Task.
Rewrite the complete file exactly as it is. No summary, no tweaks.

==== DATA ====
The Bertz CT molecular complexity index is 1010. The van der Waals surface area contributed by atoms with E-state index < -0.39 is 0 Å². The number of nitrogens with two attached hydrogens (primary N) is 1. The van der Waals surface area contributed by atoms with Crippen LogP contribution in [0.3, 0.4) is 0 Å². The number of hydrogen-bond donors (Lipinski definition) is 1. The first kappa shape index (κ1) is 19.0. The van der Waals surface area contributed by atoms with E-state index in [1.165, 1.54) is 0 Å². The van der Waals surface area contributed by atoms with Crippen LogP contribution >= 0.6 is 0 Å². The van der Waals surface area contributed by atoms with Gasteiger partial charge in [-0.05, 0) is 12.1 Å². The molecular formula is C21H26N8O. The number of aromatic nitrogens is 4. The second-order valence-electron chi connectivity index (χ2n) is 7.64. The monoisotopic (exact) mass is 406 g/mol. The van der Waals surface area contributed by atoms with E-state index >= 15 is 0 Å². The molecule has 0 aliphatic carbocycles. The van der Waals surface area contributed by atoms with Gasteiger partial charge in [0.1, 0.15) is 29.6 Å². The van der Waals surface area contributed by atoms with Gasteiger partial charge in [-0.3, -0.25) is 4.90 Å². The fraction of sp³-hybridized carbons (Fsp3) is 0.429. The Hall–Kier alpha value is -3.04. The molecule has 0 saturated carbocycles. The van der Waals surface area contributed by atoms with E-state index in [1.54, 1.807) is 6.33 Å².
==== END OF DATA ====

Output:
The Bertz CT molecular complexity index is 1010. The van der Waals surface area contributed by atoms with E-state index < -0.39 is 0 Å². The number of nitrogens with two attached hydrogens (primary N) is 1. The van der Waals surface area contributed by atoms with Crippen LogP contribution in [0.3, 0.4) is 0 Å². The number of hydrogen-bond donors (Lipinski definition) is 1. The first kappa shape index (κ1) is 19.0. The van der Waals surface area contributed by atoms with E-state index in [1.165, 1.54) is 0 Å². The van der Waals surface area contributed by atoms with Crippen LogP contribution >= 0.6 is 0 Å². The van der Waals surface area contributed by atoms with Gasteiger partial charge in [-0.05, 0) is 12.1 Å². The molecular formula is C21H26N8O. The number of aromatic nitrogens is 4. The second-order valence-electron chi connectivity index (χ2n) is 7.64. The monoisotopic (exact) mass is 406 g/mol. The van der Waals surface area contributed by atoms with E-state index >= 15 is 0 Å². The molecule has 0 aliphatic carbocycles. The van der Waals surface area contributed by atoms with Gasteiger partial charge in [0.1, 0.15) is 29.6 Å². The van der Waals surface area contributed by atoms with Gasteiger partial charge in [-0.3, -0.25) is 4.90 Å². The fraction of sp³-hybridized carbons (Fsp3) is 0.429. The Hall–Kier alpha value is -3.04. The molecule has 0 saturated carbocycles. The van der Waals surface area contributed by atoms with E-state index in [1.54, 1.807) is 6.33 Å².